The word “focus” is familiar to us. We use it often – as in employees who might need to “focus” on their work; or students who often need to “focus” more closely on their studies; or a husband and wife who may need to pay more attention and “focus” on a marriage that is running out of steam. You can likely think of something on which you should “focus” more carefully – Bible study or prayer or even reading this article! We speak of “focus” in familiar metaphors like “keep your eye on the ball” or “hammer away” or “knuckle down” or be “all in.” Interestingly, the word “focus” never appears in the Bible even once in standard translations. That being said, the simple fact of the matter is that, without ever using the word, Bible writers often spurred Christians to maintain an intense focus on Jesus Christ, the word of God and spiritual things. Here is a very tiny sample of verses that do so: * Colossians 3:2 “Set your mind on things above, not on things on the earth.” Strong’s Concordance informs us the word “set” in this verse is from the Greek word phroneo (pronounced fron-eh’-o) and means “to exercise the mind; to be disposed earnestly in a certain direction; to interest oneself in or set the affection on.” So the apostle Paul directs us to earnestly focus our hearts and minds and affections on Christ and in the direction of heaven! If we fail to do that, the danger is “things on earth” arrest our attention to the point our spiritual focus gets fuzzy. * Hebrews 12:2 speaks of “Looking unto Jesus, the author and finisher of our faith.” The word “looking” here is from the Greek word aphorao. Thayer defines it as “to fix the eyes on,” indicating the action of one who, aware of trivial distractions, deliberately looks away from them to fix the eyes on more important things. A hound fixes on a trail, a laser- guided bomb fixes on a target, and authentic Christians are “fixed” or “focused” on Jesus. Alas, if we look at what they do instead of just what they say, some church members are more focused on things on the earth than they are Jesus and things above. Jesus taught us to seek God first (Matthew 6:33), and the Bible tells us early Christians “continued steadfastly in the apostles’ doctrine and fellowship, the breaking of bread, and in prayers” (Acts 2:42).” To be a disciple of Jesus requires a fixed focus on Christ and His church and her worship and work. If a batter loses his focus on the baseball, he strikes out. The same is true spiritually of Christians who try to get by with a fuzzy, fragmented, half-hearted focus on Christ.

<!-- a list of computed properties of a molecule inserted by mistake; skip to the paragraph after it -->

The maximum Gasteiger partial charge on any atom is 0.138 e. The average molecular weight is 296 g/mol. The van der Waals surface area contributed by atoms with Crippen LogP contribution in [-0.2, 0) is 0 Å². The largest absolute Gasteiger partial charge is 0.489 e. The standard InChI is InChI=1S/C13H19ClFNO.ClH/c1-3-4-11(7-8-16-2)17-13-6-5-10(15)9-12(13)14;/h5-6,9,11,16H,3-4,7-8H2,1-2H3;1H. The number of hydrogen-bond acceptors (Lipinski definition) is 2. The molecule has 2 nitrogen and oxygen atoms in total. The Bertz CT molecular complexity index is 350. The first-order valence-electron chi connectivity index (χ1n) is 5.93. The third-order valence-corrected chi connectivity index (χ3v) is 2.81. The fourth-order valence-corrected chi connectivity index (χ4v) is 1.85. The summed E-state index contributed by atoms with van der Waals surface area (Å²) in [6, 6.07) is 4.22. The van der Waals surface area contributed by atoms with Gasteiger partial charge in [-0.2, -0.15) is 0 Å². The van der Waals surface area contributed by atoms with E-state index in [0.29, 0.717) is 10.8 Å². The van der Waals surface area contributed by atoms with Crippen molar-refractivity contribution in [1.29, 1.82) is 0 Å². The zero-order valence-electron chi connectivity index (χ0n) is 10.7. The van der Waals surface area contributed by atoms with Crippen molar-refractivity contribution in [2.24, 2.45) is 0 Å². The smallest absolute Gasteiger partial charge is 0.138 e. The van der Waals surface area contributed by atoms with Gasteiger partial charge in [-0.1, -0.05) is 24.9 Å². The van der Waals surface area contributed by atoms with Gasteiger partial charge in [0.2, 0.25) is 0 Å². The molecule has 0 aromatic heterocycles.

John Maxwell illustrates how a lack of clear focus in life is dangerous. In Developing the Leader Within You (p 131), he relates that William Henson tells why animal trainers invariably carry a stool when they enter a cage with lions. The trainers have other tools (whips, a pistol, etc.), but Henson says the stool is the most important tool of all. The trainer holds the stool by the back and thrusts the legs toward the animal’s face. Some maintain that the animal tries to focus on all four legs at once, but in the attempt to do so, a kind of paralysis overwhelms the creature. It becomes tame and disabled because its attention is fragmented. How many Christians are disabled spiritually because their attention to Jesus and the church is fragmented? A fuzzy focus on Christ endangers your soul. How focused are you on going to heaven?
By: Dan Gulley, Smithville, TN